By Georgett Roberts and Julia Marsh New York Post
A cuddly cockapoo trained to fetch meds for her master — a Manhattan woman who suffers from post-9/11 posttraumatic stress disorder — may get them both evicted because of her building’s stringent no-pet policy.
The 14-pound, black-and-white pooch, Ruby, was prescribed to Amy Eisenberg, 56, by her doctor to alleviate her illness.
“I watched a man plummet to his death, and I can tell you from his suit to his striped tie to his white shirt, and I watched him spiral down,” Eisenberg, her eyes welling with tears, told The Post yesterday.
“Ruby’s my fur baby,” Eisenberg said. “She’s the reason I get up in the morning. She is the child I never had. I don’t know what I would do without her.”
When Eisenberg suffers a heart palpitation from the stress, Ruby springs into action, lying across her lap and even delivering pills if the attack is severe.
Still, the co-op’s management company filed an eviction proceeding against Eisenberg in 2012, claiming she was “harboring a dog” without written permission.
Eisenberg’s doctor, Raymond Keller, said in a letter filed in Housing Court that “the presence of the dog is necessary for the emotional health of this patient.’’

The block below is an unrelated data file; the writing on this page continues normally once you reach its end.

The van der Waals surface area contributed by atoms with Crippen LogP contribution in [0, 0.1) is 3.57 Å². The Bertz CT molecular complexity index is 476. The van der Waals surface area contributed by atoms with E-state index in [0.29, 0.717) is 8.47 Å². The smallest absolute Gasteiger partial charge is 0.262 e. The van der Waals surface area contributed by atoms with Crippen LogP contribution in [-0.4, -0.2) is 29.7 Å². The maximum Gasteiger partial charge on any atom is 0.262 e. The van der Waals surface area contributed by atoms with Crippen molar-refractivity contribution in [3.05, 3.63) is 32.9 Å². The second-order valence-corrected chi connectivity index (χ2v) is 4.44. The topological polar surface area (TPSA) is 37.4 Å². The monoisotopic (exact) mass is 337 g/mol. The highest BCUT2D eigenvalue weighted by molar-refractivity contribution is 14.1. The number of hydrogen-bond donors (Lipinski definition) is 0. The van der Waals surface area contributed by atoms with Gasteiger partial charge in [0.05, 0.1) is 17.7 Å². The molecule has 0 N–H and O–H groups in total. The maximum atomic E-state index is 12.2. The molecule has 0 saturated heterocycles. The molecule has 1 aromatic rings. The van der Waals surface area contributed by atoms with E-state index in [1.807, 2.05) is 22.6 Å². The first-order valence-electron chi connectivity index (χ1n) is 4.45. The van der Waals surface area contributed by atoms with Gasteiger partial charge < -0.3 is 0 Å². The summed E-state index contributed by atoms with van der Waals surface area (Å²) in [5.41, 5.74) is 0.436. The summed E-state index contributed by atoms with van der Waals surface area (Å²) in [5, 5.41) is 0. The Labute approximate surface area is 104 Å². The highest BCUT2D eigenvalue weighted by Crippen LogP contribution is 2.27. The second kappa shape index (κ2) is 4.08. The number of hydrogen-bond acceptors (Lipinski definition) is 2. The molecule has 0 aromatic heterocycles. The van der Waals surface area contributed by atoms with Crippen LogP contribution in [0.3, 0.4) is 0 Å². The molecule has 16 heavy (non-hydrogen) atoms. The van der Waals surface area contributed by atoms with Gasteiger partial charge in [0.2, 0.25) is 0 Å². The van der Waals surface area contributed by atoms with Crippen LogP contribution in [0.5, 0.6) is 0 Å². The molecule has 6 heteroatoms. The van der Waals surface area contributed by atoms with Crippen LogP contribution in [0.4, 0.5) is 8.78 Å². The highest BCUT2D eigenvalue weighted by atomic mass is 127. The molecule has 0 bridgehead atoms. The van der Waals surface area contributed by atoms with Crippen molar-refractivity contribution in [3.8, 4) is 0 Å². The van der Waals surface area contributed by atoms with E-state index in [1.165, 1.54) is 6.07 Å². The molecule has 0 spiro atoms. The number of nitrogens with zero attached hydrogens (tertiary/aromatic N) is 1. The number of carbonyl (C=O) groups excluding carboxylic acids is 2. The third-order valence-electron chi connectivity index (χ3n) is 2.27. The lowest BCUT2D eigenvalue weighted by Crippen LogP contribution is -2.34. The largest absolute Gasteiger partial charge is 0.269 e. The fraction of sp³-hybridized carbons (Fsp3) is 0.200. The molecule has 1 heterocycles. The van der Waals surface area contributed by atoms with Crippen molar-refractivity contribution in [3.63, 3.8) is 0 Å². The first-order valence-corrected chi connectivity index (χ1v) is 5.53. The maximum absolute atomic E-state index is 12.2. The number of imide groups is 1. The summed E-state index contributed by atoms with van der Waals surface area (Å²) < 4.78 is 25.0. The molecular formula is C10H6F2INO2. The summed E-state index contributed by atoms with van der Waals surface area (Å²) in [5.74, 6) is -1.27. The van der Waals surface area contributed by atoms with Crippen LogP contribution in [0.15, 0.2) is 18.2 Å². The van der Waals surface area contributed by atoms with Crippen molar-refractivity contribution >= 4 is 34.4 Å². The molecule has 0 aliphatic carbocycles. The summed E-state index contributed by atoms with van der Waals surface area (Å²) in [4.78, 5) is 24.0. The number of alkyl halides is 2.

But a lawyer for the Lower East Side housing complex recently argued that Eisenberg hasn’t proved that she is disabled, despite the doctor’s letter and documents from the Health Department saying Ruby is her service dog.
“I don’t understand how it could not be an ailment, especially after 9/11,” Eisenberg told The Post.
Co-op attorney Bradley Silverbush doesn’t believe Eisenberg is really ill, and said she didn’t call Ruby a service dog until after getting the eviction notice.
“Mrs. Eisenberg is trying to strong-arm the co-op by forcing them to accept her dog when she didn’t follow procedures,” he said.
Eisenberg was working near the Twin Towers as an executive assistant at a financial firm on 9/11.
She has filed a discrimination complaint with the federal Department of Housing and Urban Development, saying that she should be able to keep the dog in her apartment under the Americans with Disabilities Act.
Eisenberg has lived at East River Housing on Grand Street since 1966. She’s due back in Housing Court to start a trial Aug. 14.